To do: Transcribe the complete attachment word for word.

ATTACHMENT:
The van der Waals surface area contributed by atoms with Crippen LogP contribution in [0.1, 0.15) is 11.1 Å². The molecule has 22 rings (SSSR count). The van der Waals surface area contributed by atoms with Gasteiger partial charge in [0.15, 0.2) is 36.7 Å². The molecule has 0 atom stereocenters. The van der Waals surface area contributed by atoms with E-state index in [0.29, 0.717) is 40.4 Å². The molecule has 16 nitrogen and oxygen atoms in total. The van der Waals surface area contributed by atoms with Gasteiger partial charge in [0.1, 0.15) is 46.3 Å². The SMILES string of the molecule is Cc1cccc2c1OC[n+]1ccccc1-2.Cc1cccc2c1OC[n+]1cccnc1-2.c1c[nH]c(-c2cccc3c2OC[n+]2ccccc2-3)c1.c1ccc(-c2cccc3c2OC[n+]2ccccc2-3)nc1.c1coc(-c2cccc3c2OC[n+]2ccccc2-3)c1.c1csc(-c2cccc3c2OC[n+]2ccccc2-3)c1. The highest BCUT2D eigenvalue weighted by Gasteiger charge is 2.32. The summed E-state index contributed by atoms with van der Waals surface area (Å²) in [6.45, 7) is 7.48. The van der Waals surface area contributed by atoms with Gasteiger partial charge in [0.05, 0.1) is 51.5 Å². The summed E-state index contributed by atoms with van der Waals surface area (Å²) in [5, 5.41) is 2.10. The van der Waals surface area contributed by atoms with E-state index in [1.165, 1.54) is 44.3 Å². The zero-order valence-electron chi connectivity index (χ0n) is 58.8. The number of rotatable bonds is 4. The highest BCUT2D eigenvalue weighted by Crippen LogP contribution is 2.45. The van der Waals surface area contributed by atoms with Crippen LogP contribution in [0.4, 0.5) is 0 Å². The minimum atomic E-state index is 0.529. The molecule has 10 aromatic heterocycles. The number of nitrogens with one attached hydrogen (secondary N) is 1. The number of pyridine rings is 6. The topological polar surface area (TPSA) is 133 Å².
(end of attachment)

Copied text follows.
The van der Waals surface area contributed by atoms with Crippen LogP contribution in [0.1, 0.15) is 11.1 Å². The molecule has 22 rings (SSSR count). The van der Waals surface area contributed by atoms with Gasteiger partial charge in [0.15, 0.2) is 36.7 Å². The molecule has 0 atom stereocenters. The van der Waals surface area contributed by atoms with E-state index in [0.29, 0.717) is 40.4 Å². The molecule has 16 nitrogen and oxygen atoms in total. The van der Waals surface area contributed by atoms with Gasteiger partial charge in [0.1, 0.15) is 46.3 Å². The SMILES string of the molecule is Cc1cccc2c1OC[n+]1ccccc1-2.Cc1cccc2c1OC[n+]1cccnc1-2.c1c[nH]c(-c2cccc3c2OC[n+]2ccccc2-3)c1.c1ccc(-c2cccc3c2OC[n+]2ccccc2-3)nc1.c1coc(-c2cccc3c2OC[n+]2ccccc2-3)c1.c1csc(-c2cccc3c2OC[n+]2ccccc2-3)c1. The highest BCUT2D eigenvalue weighted by Gasteiger charge is 2.32. The summed E-state index contributed by atoms with van der Waals surface area (Å²) in [6.45, 7) is 7.48. The van der Waals surface area contributed by atoms with Gasteiger partial charge in [0.05, 0.1) is 51.5 Å². The summed E-state index contributed by atoms with van der Waals surface area (Å²) in [5, 5.41) is 2.10. The van der Waals surface area contributed by atoms with E-state index in [1.165, 1.54) is 44.3 Å². The zero-order valence-electron chi connectivity index (χ0n) is 58.8. The number of rotatable bonds is 4. The highest BCUT2D eigenvalue weighted by Crippen LogP contribution is 2.45. The van der Waals surface area contributed by atoms with Crippen LogP contribution in [0.4, 0.5) is 0 Å². The minimum atomic E-state index is 0.529. The molecule has 10 aromatic heterocycles. The number of nitrogens with one attached hydrogen (secondary N) is 1. The number of pyridine rings is 6. The topological polar surface area (TPSA) is 133 Å².